Surfer/Writer/Director
Kelly Slater at Teahupoo

If Kelly Slater makes the 2024 Olympics at Teahupo’o, he’ll definitely know the proper pronunciation. Photo: WSL


The Inertia

This past July, the International Surfing Association, sanctioning body primarily responsible for establishing Olympic surfing qualification in preparation for the Games of the XXXIII Olympiad, to be held in Paris, France, took the extraordinary step of sending a dozen potential Olympic hopefuls to the island of Tahiti, there to take part in a training camp, of sorts, in the village of Teahupo’o. While many have regarded the decision to hold 2024’s Paris Olympics surfing event at a decidedly dangerous surf break on the far side of the world with skepticism, the training camp idea was a good one, considering that with the exception of those surfers chosen from the WCT tour, very few of the remaining international qualifiers from participating countries like Mexico, Japan, El Salvador and the Netherlands, for example, have ever surfed Teahupo’o’s fearsome reef break.

As it turned out, Teahupo’o’s fearsome waves never materialized, but the visitors were still faced with many of the pitfalls that the Games will be sure to encounter next year: lack of sufficient infrastructure, palpable local ambivalence, capricious weather and, most alarmingly considering the short window of opportunity, inconsistent, low quality waves. Despite this litany of “things that could go wrong,” however, it appears that one of the biggest challenges presented not only to the ISA’s Olympic hopefuls, but to eventual organizing committees, film crews, commentators and associated media (surf and otherwise) will be how to properly pronounce the name of what is certain to become one of the world’s most famous surf spots.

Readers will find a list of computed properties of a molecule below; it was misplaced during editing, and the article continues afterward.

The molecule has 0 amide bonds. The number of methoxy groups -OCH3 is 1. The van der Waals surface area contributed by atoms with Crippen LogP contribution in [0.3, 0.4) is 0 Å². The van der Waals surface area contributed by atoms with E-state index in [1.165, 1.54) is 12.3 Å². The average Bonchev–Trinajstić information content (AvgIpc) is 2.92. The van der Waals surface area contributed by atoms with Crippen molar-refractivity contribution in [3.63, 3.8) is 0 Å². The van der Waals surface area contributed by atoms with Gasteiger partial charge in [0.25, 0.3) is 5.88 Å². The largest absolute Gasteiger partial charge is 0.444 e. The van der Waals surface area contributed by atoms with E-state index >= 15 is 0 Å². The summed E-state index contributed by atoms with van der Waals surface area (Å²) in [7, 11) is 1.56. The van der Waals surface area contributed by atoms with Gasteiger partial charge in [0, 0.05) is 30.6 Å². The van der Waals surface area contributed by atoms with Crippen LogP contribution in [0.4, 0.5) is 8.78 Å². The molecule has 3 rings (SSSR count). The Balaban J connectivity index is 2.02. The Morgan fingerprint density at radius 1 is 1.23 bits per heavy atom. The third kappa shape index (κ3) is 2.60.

Lost to history is the name of the first visiting surfer to refer to the tiny settlement of Teahupo’o, located where the pavement ends on the south coast of Tahiti Iti, as “Cho-poo”— let alone the first to mangle that which had already been mangled, replacing the island’s traditional place name with the slang term “Chopes.” Regardless, the fact that for a number of decades now the broader surfing world outside of French Polynesia has blithely been mispronouncing this renowned surf break’s name highlights a regrettable yet longstanding tone of cultural insensitivity that really does disservice to the idea of a global surfing community. Because whether or not bothering to pronounce a spot’s name right, renaming breaks to imply “discovery” or to throw other surfers off the scent or to simply tag a surf spot as if with graffiti, the manner in which surfing’s maps have been labeled hasn’t been much to be proud of.

Of course, surfers were hardly the first watermen to sail beyond their known shores with a demonstrative pattern of cultural insensitivity. When Viking explorer Leif Erickson first waded ashore from his longboat in northeastern Canada in the year 1000, he dubbed this “new found” world “Vinland,” oblivious to the fact that the region’s native inhabitants, the Mi’kamq and Inuit, knew their ancient home as Beothruk.